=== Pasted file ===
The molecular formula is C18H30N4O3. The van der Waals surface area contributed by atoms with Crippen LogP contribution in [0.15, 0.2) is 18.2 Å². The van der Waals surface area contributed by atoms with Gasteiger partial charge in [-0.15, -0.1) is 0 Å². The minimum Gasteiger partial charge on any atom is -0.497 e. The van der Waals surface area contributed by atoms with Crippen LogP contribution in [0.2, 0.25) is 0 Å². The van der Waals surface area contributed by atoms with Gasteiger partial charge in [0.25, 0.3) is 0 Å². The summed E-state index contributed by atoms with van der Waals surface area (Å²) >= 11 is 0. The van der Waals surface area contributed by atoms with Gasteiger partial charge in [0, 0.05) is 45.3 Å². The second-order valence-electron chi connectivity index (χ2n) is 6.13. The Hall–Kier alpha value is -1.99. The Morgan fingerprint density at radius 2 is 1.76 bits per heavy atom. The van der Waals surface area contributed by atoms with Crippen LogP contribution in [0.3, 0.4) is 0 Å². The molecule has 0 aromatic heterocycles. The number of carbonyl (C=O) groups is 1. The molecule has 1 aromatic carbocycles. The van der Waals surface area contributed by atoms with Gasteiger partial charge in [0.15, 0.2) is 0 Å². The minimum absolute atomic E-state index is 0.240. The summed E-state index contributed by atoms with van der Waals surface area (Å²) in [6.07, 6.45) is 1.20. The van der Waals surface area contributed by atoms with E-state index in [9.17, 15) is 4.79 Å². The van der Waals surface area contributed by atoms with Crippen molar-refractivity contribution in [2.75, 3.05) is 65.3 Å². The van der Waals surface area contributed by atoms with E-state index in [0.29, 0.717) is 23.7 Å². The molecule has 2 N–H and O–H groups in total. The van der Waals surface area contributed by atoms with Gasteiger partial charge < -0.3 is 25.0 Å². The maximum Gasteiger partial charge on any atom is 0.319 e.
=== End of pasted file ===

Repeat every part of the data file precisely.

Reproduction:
The molecular formula is C18H30N4O3. The van der Waals surface area contributed by atoms with Crippen LogP contribution in [0.15, 0.2) is 18.2 Å². The van der Waals surface area contributed by atoms with Gasteiger partial charge in [-0.15, -0.1) is 0 Å². The minimum Gasteiger partial charge on any atom is -0.497 e. The van der Waals surface area contributed by atoms with Crippen LogP contribution in [0.2, 0.25) is 0 Å². The van der Waals surface area contributed by atoms with Gasteiger partial charge in [0.25, 0.3) is 0 Å². The summed E-state index contributed by atoms with van der Waals surface area (Å²) >= 11 is 0. The van der Waals surface area contributed by atoms with Gasteiger partial charge in [0, 0.05) is 45.3 Å². The second-order valence-electron chi connectivity index (χ2n) is 6.13. The Hall–Kier alpha value is -1.99. The Morgan fingerprint density at radius 2 is 1.76 bits per heavy atom. The van der Waals surface area contributed by atoms with Crippen LogP contribution in [0.3, 0.4) is 0 Å². The molecule has 0 aromatic heterocycles. The number of carbonyl (C=O) groups is 1. The molecule has 1 aromatic carbocycles. The van der Waals surface area contributed by atoms with Gasteiger partial charge in [0.15, 0.2) is 0 Å². The minimum absolute atomic E-state index is 0.240. The summed E-state index contributed by atoms with van der Waals surface area (Å²) in [6.07, 6.45) is 1.20. The van der Waals surface area contributed by atoms with E-state index in [9.17, 15) is 4.79 Å². The van der Waals surface area contributed by atoms with Crippen molar-refractivity contribution in [2.75, 3.05) is 65.3 Å². The van der Waals surface area contributed by atoms with E-state index in [0.29, 0.717) is 23.7 Å². The molecule has 2 N–H and O–H groups in total. The van der Waals surface area contributed by atoms with Gasteiger partial charge < -0.3 is 25.0 Å². The maximum Gasteiger partial charge on any atom is 0.319 e.